Adderley: So the status quo is better than having $140 billion of losses and trying to make some money back? Because the person underwrites the risk right, the rate increases, but investment returns were not greater than the losses, and if they weren’t greater than the losses then it’s better to have status quo with no losses, than it is to have losses and ending up in the red despite a rate hike.
Garrigan: It’s not the feast and famine that it was 20 years ago, for sure.
Jordan: Price is only going to move with people’s view of the risk, so after a big loss you might adjust how you view the actual risk, and that might change the price, but otherwise you’re not going to get the ups and downs of the past.
Redcliffe: With the new structures a lot of these have just-in-time capital, whereas many years ago you had to raise capital, and these permanent vehicles had higher return on equity expectations. It is harder to raise capital for the traditional reinsurance company. But now with these new structures and just-in-time vehicles being able to get the capital in very quickly, some of the price dynamics change as well.
Peña: You don’t want your business model to depend on the cycle. If your model depends on the cycle, you’re in trouble.
Garrigan: If you’re waiting for a hard market, you’d better not take a nap. The expectation of higher rates came at the time when people were attracting capital, and there are certainly markets who more or less thought, ‘Well, maybe they’re not going to be that great’, as November/December wore on. Perhaps the next time around there will be a little more of a jaded eye on where the market might go.
Hughes: It’s not just the pricing of the risk. What’s still playing out is how people have marked their books for each one, in particular 2017. Most of it is private funds who we don’t see, but we’re seeing some of the public traded vehicles still marking their books down.
We’ve had quite interesting conversations with investors about that, and they’re not looking just at the pricing, they’re seeing how funds have been valuing their positions, how quickly they mark their books down, by how much, were they too conservative at the front end, or not conservative enough?
How do we expect the market to continue to evolve?
Maringi: There’s a tendency to focus on the collateralised nature of the vehicles, and sometimes ignore that as the vehicles evolve, and they migrate from the traditional pure straightforward SPI there’s some risk with those vehicles. What we are focused on at the moment is taking the time to understand the risks in each structure and ensuring there is an appropriate supervisory framework for each of those structures.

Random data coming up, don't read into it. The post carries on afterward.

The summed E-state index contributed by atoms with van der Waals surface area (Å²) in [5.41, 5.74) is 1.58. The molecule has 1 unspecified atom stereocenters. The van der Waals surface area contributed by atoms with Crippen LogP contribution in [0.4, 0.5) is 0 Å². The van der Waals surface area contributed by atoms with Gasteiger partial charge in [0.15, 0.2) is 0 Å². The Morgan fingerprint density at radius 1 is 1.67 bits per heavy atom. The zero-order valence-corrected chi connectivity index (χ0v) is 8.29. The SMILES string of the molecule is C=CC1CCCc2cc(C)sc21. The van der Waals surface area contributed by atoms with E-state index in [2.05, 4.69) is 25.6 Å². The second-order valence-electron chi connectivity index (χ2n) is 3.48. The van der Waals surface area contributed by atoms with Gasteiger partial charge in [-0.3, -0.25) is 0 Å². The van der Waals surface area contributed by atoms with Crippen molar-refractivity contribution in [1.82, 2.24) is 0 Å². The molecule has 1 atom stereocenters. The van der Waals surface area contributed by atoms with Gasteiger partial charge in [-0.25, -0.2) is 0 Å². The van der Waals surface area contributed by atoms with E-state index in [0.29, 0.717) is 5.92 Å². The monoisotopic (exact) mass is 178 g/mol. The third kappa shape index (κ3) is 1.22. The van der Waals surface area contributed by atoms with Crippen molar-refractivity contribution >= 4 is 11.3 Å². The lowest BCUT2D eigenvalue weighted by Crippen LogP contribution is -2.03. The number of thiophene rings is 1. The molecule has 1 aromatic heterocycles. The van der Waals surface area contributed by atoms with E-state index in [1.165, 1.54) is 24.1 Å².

For complex structures, it might take a little longer than sometimes the registrants expect to register that entity. But the BMA’s focus is really to understand the corporate governance aspect, the risk management framework, and the level of local infrastructure that is appropriate for that model.
Then you have to come up with the appropriate level of risk management and governance to address those elements. The tendency is just to say, ‘I’m fully collateralised’, ignoring that there are some risks that have come in, there’s an underlying commercial reason, and that’s to do with leveraging in a lot of situations one way or the other.
While this assessment is obviously critical, it’s not overly difficult because we supervise all the other insurance companies, and we have the ability to take into account some of the mitigating factors in the models. For example, you could be highly collateralised, well that’s good, we tick that box, and then we figure out what’s the benefit of that to the overall level of governance and risk management, the framework that you should have. In other words, collateralisation can provide proportional reduction to, but cannot replace, governance and risk management. The whole picture needs to be considered.
It’s probably more about dialogue and getting the mindset to recognise that as the structures evolve, then an effective supervisory framework has to evolve with it, and cannot look like the SPI supervisory framework, it has to have more requirements built in.
We have existing frameworks that look quite similar to what the companies are evolving into, and broadly speaking we can benchmark and come up with a list of requirements. The key is to ensure prudential risks are satisfactorily addressed and covered through an appropriate supervisory framework— there cannot be gaps.